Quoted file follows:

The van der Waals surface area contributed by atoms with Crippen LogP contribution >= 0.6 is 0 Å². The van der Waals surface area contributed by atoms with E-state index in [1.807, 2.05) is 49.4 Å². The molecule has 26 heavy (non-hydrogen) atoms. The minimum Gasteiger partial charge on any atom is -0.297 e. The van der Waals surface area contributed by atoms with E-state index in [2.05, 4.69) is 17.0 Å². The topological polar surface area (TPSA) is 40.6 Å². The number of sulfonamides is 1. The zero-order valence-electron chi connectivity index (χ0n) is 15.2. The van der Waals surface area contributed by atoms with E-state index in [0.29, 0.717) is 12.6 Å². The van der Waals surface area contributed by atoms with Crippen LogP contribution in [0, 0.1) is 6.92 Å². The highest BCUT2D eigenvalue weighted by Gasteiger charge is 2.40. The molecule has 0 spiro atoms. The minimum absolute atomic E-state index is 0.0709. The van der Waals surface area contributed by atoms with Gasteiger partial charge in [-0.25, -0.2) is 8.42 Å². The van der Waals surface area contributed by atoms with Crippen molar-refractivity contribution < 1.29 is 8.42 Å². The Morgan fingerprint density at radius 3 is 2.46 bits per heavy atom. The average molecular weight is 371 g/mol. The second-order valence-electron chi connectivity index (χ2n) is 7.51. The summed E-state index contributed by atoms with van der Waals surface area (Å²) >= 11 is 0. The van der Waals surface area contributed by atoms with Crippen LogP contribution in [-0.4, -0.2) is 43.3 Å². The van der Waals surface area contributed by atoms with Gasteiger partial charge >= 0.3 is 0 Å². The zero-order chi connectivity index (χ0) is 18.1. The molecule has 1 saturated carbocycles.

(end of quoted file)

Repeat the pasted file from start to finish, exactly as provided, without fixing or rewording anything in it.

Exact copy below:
The van der Waals surface area contributed by atoms with Crippen LogP contribution >= 0.6 is 0 Å². The van der Waals surface area contributed by atoms with E-state index in [1.807, 2.05) is 49.4 Å². The molecule has 26 heavy (non-hydrogen) atoms. The minimum Gasteiger partial charge on any atom is -0.297 e. The van der Waals surface area contributed by atoms with E-state index in [2.05, 4.69) is 17.0 Å². The topological polar surface area (TPSA) is 40.6 Å². The number of sulfonamides is 1. The zero-order valence-electron chi connectivity index (χ0n) is 15.2. The van der Waals surface area contributed by atoms with E-state index in [0.29, 0.717) is 12.6 Å². The van der Waals surface area contributed by atoms with Crippen LogP contribution in [0, 0.1) is 6.92 Å². The highest BCUT2D eigenvalue weighted by Gasteiger charge is 2.40. The molecule has 0 spiro atoms. The minimum absolute atomic E-state index is 0.0709. The van der Waals surface area contributed by atoms with Gasteiger partial charge in [-0.25, -0.2) is 8.42 Å². The van der Waals surface area contributed by atoms with Crippen molar-refractivity contribution < 1.29 is 8.42 Å². The Morgan fingerprint density at radius 3 is 2.46 bits per heavy atom. The average molecular weight is 371 g/mol. The second-order valence-electron chi connectivity index (χ2n) is 7.51. The summed E-state index contributed by atoms with van der Waals surface area (Å²) >= 11 is 0. The van der Waals surface area contributed by atoms with Crippen LogP contribution in [-0.4, -0.2) is 43.3 Å². The van der Waals surface area contributed by atoms with Gasteiger partial charge >= 0.3 is 0 Å². The zero-order chi connectivity index (χ0) is 18.1. The molecule has 1 saturated carbocycles.